• Category Archives Biking
  • Why I don’t Ride with the ALR anymore – Part II

    OK… I said I don’t ride with them anymore, but this past weekend they decided to do a ride up to Lake City where the Laky City American Legion was hosting a chili cookoff. Well, that was enough for me, so I went with them. Hey… it’s chili.

    Of course, this just reminded me of why I don’t really want to ride with these guys anymore. First, they ran late. The email said to meet up at the post at 10 am for the ride, as the cook off was going to start at 11 am. When did we finally get rolling? An hour later! I had to stand around waiting for these guys to get their butts in gear and ready to go… and three of them, long standing members of the Riders, didn’t even bother with riding their bikes… they instead drove their big truck instead. So add to the list of reasons why I don’t want to ride with them is that they are tardy as hell, which is surprising given the nature of ex-military personnel who are accustomed to fifteen minutes prior to fifteen minutes prior.

    And then the ride. This really reminded me why I don’t go with these guys… because they are dangerous to their own. I chose to ride at the back of the pack, so that I can see what is happening in front of me and so that I don’t have idiots to my rear… and it turned out to be a good idea, because the bike in front of me, who has been riding for dozens of years, apparently never learned how to ride in formation with a group of bikes. No, instead of riding staggered the way it has been taught to every riding group I have ever been a member of, a lesson which has been put out to this very group many times before, a lesson that he HIMSELF has issued to others, decides to ride the entire way sitting directly behind the bike in front of him at the far right edge of the lane. So if the bike in front of him has to slam on the brakes, he is screwed, because he doesn’t have time to maneuver around, doesn’t have time to get on the brakes himself before hitting the bike in front of him, and frankly due to his age barely has the reaction time left to maneuver around things that come up in front of him normally. So he puts himself, his pillion rider (wife), and the rider in front of him in peril.

    I chose to ride home solo instead of riding back with them.

    Oh, and the chili wasn’t all that good either. I need to learn that these chili cook offs that are hosted by Harley Davidson or Veterans groups are being hosted by old people who apparently don’t know anything about making things spicy. They instead cater to the lowest common denominator, which means bland as hell. Once, just once, I need to cook for one of these contests and put up a sign reading something along the lines of “This chili is spicy. It will burn your dick off. You have been warned.”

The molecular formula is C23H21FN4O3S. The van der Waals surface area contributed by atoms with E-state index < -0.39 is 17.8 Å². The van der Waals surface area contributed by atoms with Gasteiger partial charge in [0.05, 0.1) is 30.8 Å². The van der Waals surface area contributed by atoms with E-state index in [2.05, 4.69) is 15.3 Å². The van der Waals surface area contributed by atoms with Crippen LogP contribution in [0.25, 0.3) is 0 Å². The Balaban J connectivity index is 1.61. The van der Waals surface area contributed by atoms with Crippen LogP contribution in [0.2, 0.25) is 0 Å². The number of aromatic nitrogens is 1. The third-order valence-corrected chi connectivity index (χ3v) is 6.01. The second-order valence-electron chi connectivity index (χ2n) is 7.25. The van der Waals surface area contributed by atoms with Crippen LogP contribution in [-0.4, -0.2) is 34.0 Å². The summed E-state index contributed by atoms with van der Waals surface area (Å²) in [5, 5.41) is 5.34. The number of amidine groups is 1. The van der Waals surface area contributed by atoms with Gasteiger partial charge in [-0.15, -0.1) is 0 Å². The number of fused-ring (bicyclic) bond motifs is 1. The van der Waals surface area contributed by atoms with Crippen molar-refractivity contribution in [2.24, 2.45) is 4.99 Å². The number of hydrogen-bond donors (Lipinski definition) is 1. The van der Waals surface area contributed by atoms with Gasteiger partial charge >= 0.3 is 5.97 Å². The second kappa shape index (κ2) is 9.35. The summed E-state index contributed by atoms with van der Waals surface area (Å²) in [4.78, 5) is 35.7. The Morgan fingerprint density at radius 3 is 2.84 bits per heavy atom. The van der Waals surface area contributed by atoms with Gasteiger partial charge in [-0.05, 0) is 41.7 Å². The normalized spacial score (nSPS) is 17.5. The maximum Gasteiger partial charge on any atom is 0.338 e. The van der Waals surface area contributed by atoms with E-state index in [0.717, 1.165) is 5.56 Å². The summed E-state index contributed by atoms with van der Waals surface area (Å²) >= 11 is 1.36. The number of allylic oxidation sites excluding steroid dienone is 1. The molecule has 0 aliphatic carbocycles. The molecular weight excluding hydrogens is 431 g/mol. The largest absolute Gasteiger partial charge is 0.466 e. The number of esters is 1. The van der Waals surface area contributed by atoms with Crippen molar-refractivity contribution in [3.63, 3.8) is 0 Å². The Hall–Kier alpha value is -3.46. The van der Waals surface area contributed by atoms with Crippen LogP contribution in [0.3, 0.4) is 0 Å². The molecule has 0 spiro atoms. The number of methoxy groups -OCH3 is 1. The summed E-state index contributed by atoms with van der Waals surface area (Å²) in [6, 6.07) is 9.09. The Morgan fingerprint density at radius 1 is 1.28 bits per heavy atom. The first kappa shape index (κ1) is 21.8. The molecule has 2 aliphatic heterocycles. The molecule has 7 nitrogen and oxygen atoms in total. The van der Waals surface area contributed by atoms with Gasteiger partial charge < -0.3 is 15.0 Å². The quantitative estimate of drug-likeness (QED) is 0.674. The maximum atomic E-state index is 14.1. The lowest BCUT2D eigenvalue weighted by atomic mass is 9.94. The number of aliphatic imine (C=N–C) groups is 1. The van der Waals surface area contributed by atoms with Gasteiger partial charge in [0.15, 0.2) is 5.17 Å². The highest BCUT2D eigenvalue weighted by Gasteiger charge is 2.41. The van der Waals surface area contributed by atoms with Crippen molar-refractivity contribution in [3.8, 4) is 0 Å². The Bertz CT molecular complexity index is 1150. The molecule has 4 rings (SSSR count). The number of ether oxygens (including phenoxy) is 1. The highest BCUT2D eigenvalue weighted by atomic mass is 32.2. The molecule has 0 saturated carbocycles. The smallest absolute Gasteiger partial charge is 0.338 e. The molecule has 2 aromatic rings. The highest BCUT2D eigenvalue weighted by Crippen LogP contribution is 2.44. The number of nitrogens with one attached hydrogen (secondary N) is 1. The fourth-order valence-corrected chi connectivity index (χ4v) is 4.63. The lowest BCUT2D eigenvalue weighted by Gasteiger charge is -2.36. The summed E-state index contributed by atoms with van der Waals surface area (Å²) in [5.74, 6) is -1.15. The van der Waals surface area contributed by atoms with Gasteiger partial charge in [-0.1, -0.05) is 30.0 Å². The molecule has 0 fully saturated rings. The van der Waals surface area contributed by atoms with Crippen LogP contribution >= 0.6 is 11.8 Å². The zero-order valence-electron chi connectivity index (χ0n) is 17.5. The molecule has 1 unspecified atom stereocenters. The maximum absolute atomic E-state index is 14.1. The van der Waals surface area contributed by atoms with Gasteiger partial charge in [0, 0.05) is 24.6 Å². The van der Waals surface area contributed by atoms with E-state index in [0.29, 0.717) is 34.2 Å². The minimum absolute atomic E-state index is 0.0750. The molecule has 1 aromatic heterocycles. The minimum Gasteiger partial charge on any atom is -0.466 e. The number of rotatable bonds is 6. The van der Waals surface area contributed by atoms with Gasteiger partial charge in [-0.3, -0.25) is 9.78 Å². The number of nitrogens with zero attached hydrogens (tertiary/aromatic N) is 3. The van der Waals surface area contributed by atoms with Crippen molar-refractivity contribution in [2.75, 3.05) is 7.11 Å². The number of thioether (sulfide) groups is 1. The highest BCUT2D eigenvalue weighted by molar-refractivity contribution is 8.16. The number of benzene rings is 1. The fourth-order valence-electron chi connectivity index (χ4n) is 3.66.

• Why I don’t ride with the ALR anymore

    OK, so here is the deal. I used to ride with the American Legion Riders on my motorcycle. Not often, but enough. However, I have stopped doing so. There are a lot of reasons for this, but the primary ones are that I am not a huge fan of group riding in the first place. Couple this with my desire to keep riding after more than fifty miles and the riding styles between myself and them simply diverge heavily.

    I ride a lot. I ride for very long distances, and see a lot of stuff. I could care less where the next bar is to visit, because I would rather be riding. I sometimes ride further before breakfast than some of the rides that the ALR will do in a full day. Couple that with what I consider to be unsafe riding habits and I simply won’t ride with them anymore. I won’t go into what those unsafe habits are here, because I don’t want to call anyone out.

    In general the ALR is kind of disappointing to me as well. They are using the riding as an excuse to fund raise. I get that. But that is ALL they do these days. There is no riding for the enjoyment of the ride. There is also the issue of where the funds go from these fund raisers. No, there isn’t any bad stuff going on…the money is going towards good causes. They just happen to be causes that are not very high on my priority list. I think that the funds could be used towards other causes that can use them better. However, I am not one to judge.

    So yeah. I was planning on making this entry a lot more caustic, but as I wrote it I just can’t do it. There are some things that I could say that would probably blow some people’s stacks if they saw them, but it isn’t in my nature to bad mouth people.